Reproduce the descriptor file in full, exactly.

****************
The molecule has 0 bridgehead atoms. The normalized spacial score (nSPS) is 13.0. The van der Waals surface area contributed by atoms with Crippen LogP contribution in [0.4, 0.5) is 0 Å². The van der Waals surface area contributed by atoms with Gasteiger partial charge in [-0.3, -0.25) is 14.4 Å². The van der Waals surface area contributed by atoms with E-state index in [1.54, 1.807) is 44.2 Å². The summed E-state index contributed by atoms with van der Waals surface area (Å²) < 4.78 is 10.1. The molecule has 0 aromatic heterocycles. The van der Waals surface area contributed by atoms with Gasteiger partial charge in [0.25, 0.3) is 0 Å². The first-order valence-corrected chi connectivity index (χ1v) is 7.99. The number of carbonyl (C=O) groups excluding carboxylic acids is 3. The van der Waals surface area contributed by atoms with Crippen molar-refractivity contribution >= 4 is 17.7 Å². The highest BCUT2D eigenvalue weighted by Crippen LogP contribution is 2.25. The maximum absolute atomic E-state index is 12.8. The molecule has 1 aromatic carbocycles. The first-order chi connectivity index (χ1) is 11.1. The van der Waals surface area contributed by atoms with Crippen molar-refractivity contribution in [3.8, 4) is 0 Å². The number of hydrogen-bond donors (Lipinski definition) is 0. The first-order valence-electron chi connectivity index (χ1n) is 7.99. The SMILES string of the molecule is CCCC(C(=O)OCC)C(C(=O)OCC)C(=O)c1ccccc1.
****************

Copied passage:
The molecule has 0 bridgehead atoms. The normalized spacial score (nSPS) is 13.0. The van der Waals surface area contributed by atoms with Crippen LogP contribution in [0.4, 0.5) is 0 Å². The van der Waals surface area contributed by atoms with Gasteiger partial charge in [-0.3, -0.25) is 14.4 Å². The van der Waals surface area contributed by atoms with E-state index in [1.54, 1.807) is 44.2 Å². The summed E-state index contributed by atoms with van der Waals surface area (Å²) < 4.78 is 10.1. The molecule has 0 aromatic heterocycles. The van der Waals surface area contributed by atoms with Gasteiger partial charge in [0.25, 0.3) is 0 Å². The first-order valence-corrected chi connectivity index (χ1v) is 7.99. The number of carbonyl (C=O) groups excluding carboxylic acids is 3. The van der Waals surface area contributed by atoms with Crippen molar-refractivity contribution >= 4 is 17.7 Å². The highest BCUT2D eigenvalue weighted by Crippen LogP contribution is 2.25. The maximum absolute atomic E-state index is 12.8. The molecule has 1 aromatic carbocycles. The first-order chi connectivity index (χ1) is 11.1. The van der Waals surface area contributed by atoms with Crippen molar-refractivity contribution in [3.8, 4) is 0 Å². The number of hydrogen-bond donors (Lipinski definition) is 0. The first-order valence-electron chi connectivity index (χ1n) is 7.99. The SMILES string of the molecule is CCCC(C(=O)OCC)C(C(=O)OCC)C(=O)c1ccccc1.